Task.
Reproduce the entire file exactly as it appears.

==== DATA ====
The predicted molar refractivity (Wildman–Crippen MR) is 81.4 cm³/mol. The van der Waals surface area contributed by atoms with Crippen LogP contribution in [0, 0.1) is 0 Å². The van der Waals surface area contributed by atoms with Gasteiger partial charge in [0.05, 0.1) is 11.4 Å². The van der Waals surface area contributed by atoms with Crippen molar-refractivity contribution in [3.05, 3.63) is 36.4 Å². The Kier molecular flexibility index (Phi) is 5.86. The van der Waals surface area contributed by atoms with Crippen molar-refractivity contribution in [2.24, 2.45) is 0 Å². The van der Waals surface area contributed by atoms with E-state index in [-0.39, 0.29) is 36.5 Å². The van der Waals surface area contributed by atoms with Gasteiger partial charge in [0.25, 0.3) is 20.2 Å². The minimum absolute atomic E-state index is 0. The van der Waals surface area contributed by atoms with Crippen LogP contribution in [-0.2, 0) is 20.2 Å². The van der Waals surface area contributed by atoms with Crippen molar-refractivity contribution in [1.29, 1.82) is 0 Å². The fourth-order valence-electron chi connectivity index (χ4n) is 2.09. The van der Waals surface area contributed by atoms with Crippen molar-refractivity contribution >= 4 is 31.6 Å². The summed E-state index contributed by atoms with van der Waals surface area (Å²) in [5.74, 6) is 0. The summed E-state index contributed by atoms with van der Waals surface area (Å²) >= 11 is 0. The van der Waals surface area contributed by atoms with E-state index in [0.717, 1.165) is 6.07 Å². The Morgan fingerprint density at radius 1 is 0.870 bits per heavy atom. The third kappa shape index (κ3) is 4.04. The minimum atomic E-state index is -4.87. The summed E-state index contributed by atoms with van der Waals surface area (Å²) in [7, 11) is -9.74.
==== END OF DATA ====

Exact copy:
The predicted molar refractivity (Wildman–Crippen MR) is 81.4 cm³/mol. The van der Waals surface area contributed by atoms with Crippen LogP contribution in [0, 0.1) is 0 Å². The van der Waals surface area contributed by atoms with Gasteiger partial charge in [0.05, 0.1) is 11.4 Å². The van der Waals surface area contributed by atoms with Crippen molar-refractivity contribution in [3.05, 3.63) is 36.4 Å². The Kier molecular flexibility index (Phi) is 5.86. The van der Waals surface area contributed by atoms with Crippen molar-refractivity contribution in [2.24, 2.45) is 0 Å². The van der Waals surface area contributed by atoms with E-state index in [-0.39, 0.29) is 36.5 Å². The van der Waals surface area contributed by atoms with Gasteiger partial charge in [0.25, 0.3) is 20.2 Å². The minimum absolute atomic E-state index is 0. The van der Waals surface area contributed by atoms with Crippen LogP contribution in [-0.2, 0) is 20.2 Å². The van der Waals surface area contributed by atoms with Crippen molar-refractivity contribution in [1.29, 1.82) is 0 Å². The fourth-order valence-electron chi connectivity index (χ4n) is 2.09. The van der Waals surface area contributed by atoms with Crippen molar-refractivity contribution >= 4 is 31.6 Å². The summed E-state index contributed by atoms with van der Waals surface area (Å²) in [5.74, 6) is 0. The summed E-state index contributed by atoms with van der Waals surface area (Å²) >= 11 is 0. The van der Waals surface area contributed by atoms with E-state index in [0.717, 1.165) is 6.07 Å². The Morgan fingerprint density at radius 1 is 0.870 bits per heavy atom. The third kappa shape index (κ3) is 4.04. The minimum atomic E-state index is -4.87. The summed E-state index contributed by atoms with van der Waals surface area (Å²) in [7, 11) is -9.74.